Although there is a higher rate of students with eating disorders in sororities and fraternities, Wood said he isn’t convinced those organizations are a factor.

In fact, he said, fraternities and sororities can offer the right support a person needs to get help.

“There’s a lot of research that says if you’re in a close knit group that will help, and one of their brothers and sisters would confront them about it,” Wood said.

Vice Chancellor of Student Affairs Kathy Cavins-Tull said some of the characteristics that helped students get accepted to TCU can also cause an eating disorder.

“When you look at some factors that correlate with eating disorders, you think of high-achieving students that are under a lot of pressure,” Cavins-Tull said.

Often, TCU students were heavily involved in organizations and extracurriculars when they were in high school, she said. That was probably one of the reasons they were accepted to the university.

Sometimes, this involvement can cause a lot of pressure for perfection.

Cavins-Tull suspects the number of students with eating disorders is higher than 8 percent. Many cases go unreported.

Part of what makes an eating disorder so hard to track is that it can sometimes be hard to tell who is struggling, both Wood and Cavins-Tull said.

“You can’t just look at someone and say they have an eating disorder,” Wood said.

Cavins-Tull suspects the number of students with eating disorders is higher than 8 percent. Many cases go unreported.

Part of what makes an eating disorder so hard to track is that it can sometimes be hard to tell who is struggling, both Wood and Cavins-Tull said.

“You can’t just look at someone and say they have an eating disorder,” Wood said.

Need to know: A cause for concern

Counselors see a lot of ‘disordered eating,’ not just diagnosed, recognizable eating disorders, Wood said.

“Disordered eating means eating in a way that could or does harm you physically or psychologically,” according to Women’s Services and Resources at Brigham Young University. This can include continuous dieting, or over-using laxative pills or diet pills.

One sign of disordered eating is if someone is really preoccupied with what they are eating, Wood said.

TCU’s new dietician, Lauren Watson, said a hyper-focus on diet can lead to disordered eating. “In some way I think women can become too obsessed with counting calories… it can work against them.”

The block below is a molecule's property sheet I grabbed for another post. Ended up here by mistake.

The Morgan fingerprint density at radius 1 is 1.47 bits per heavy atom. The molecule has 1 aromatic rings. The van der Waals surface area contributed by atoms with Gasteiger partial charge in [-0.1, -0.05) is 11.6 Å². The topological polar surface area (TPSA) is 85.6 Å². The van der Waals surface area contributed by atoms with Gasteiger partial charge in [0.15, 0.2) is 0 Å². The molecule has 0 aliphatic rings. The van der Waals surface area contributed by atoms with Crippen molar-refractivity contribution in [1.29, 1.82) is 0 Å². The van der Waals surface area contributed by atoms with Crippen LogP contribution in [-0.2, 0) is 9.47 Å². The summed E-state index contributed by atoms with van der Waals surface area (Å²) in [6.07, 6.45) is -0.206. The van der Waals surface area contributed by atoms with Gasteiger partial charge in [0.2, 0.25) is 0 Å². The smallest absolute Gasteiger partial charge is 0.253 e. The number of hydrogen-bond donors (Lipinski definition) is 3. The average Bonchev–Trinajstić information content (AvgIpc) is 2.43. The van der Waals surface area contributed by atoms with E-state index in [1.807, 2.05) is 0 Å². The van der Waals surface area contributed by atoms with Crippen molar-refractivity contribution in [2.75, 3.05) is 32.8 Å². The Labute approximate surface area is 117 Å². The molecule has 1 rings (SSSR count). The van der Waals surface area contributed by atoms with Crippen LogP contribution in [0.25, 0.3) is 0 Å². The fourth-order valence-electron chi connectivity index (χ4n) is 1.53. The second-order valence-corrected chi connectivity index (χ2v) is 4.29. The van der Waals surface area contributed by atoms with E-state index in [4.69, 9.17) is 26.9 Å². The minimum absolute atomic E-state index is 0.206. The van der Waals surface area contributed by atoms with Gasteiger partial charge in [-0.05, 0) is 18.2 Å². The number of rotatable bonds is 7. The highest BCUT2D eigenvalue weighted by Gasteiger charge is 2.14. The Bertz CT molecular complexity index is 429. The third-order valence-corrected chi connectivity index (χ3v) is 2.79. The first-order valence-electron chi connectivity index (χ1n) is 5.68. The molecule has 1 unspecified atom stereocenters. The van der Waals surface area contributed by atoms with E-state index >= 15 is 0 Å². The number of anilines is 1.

Later, these habits can progress into an eating disorder like anorexia, Watson said.

Lindsey’s Secret*

Lindsey tried to think of what she had eaten that day. She asked herself out loud if she had eaten anything at all.

She paused for a few minutes: A cup of tea.

“Does that count?”

Lindsey knows she has a problem. She knows the facts. She knows that it’s important to eat.

But she doesn’t.

“It’s not that I don’t want to eat… It’s that I chose not to eat,” Lindsey said.

Her father died of complications from obesity. She is terrified of becoming like him.

“I’ve always had this weird relationship with food,” she said.

Lindsey said it’s just easier not to eat. It’s less expensive, and she knows she will never become like her dad.

“I’ve only tried to talk to one person… after he dismissed it, it kind of shut me down to talking to someone about resolving it.”

She knows she needs to get help.

“I’m not ready to do that.”

*Note: This student was granted anonymity due to the sensitive nature of the topic. She will be referred to as Lindsey to preserve her identity.

What to do: Warning signs and support

As a dietician, Watson says there are things a friend can look for to see if someone needs help.

Possible signs of disordered eating include:

• underweight

• brittle nails

• dizziness

• fainting

• scars or sores on the back of their hands (from self-induced vomiting)

• going to the bathroom after every meal

• secretly eating

• over-exercising

If you are concerned about a friend…

Experts say that if you notice a change in a friend’s eating habits, or general attitude, it is probably worth a conversation.

“They may hate you now, but they will be alive to love you later,” said Shannon Cutts, founder and executive director of MentorConnect, the first global eating disorders mentoring community.

Cutts battled anorexia, bulimia, and depression for 15 years.